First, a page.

Hi. This is my first read and I love it. I’m on a disability pension and I get that fortnightly. The way iv been doing things is a little different . But I will be trying with what you suggest as I can. Before I get my pension, Centrelink takes out my rent as I’m in a government house. I also arranged for them to take out some for each of electricity ,gas , and my phone. I always have a surplus with gas and electricity. Occasionally I get them to put anything up to $100.00 back into my account .this only takes 2-3 days. But I always make sure that money is left in there and that it won’t make me short when the next bill is due. My phone, because my needs have changed over time ,I havnt kept up with. It. So iv been working on that and will be in front again by the end of next month. I’ll stay that way. Now the first 5 months of the year my medication bill gets pretty high. Though I pay money off that each pay. Then when iv paid for as many scripts as the government requires, I catch up up again and then owe nothing to my pharmacy. I’m on my own and with my health the way it is I ever go out. So I have groceries, a monthly bill and birthdays and petrol money to the person that does all the things I need That is it. I’d like to know what you think. I never get to save anything. I knit for a charity so I asked on Facebook for wool and got a few people who gave me a lot of wool so oi don’t need to buy that. The one thing I need and so badly is steel interchangeable needles .now I only need about five but the cost is about $150.00 for a good set. Or small set as they say. That’s my goal. Sorry for all this info I’m giving you but I really would like your input Thankyou so much ?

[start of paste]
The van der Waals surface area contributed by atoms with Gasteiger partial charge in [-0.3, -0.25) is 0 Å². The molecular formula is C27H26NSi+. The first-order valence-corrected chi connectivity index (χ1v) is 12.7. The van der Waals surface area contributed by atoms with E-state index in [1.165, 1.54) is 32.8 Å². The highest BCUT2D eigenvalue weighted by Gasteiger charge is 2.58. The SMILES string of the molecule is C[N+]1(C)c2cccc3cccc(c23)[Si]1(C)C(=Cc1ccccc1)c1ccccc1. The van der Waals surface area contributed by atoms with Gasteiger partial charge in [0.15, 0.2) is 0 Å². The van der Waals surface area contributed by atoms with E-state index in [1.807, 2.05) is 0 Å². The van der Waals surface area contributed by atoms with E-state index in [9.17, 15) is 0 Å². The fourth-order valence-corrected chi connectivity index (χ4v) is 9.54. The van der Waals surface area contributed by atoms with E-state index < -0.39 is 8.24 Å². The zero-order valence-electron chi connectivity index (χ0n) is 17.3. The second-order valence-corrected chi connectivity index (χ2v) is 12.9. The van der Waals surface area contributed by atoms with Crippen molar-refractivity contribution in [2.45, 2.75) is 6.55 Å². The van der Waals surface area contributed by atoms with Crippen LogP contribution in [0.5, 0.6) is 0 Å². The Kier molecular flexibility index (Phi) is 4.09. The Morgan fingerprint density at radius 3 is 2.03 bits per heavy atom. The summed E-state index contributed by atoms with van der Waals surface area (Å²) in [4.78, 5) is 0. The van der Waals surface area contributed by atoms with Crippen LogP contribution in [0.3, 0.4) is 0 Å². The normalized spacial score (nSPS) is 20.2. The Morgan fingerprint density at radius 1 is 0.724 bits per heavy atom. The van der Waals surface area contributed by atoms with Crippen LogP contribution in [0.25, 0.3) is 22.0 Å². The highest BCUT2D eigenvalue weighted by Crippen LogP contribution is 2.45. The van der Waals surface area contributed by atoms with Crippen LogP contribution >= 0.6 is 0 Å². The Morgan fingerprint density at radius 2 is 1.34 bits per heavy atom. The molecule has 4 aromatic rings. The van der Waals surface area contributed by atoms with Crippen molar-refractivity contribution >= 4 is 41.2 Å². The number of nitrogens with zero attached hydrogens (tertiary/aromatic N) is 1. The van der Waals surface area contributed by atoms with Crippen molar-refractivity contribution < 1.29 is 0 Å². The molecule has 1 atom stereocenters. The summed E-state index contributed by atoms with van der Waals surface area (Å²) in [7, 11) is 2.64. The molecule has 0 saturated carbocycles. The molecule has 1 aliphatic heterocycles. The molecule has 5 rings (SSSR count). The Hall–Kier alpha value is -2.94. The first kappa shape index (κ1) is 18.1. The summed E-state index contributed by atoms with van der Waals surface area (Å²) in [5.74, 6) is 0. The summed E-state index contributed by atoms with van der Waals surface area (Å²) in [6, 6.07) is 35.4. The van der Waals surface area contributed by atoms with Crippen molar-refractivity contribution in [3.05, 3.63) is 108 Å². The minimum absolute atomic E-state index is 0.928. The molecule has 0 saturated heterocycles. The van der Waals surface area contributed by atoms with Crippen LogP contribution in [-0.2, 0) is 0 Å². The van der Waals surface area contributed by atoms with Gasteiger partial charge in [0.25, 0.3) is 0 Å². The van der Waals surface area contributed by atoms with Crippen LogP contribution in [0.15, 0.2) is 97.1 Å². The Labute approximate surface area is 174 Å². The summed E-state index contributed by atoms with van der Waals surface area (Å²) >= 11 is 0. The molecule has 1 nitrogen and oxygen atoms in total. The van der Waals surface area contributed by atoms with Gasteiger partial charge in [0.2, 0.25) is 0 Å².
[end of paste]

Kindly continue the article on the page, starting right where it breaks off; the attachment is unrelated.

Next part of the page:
1. Melissa Goodwin says:

        Hi Wendy, thank you for sharing how you manage you finances. It sounds like your system is working well for you, I’m a big believer of don’t fix what isn’t broken.

        I’m not sure what interchangeable steel needles are. I’m intrigued. Are they for knitting? You mentioned birthdays as part of your regular expenses, do you have a lot of birthdays you buy for? If so, maybe your friends and family who could get together to buy you those needles for your birthday??? What do you think?

  2. using the budget to zero amount feels restricting and not enjoyable. I soo love the idea of a YES Buffer and having an envelope for all bills instead of seperate ones. Thankyou so much sharing, I will look forward to being able to buy that book I wanted with the YES Buffer this week :)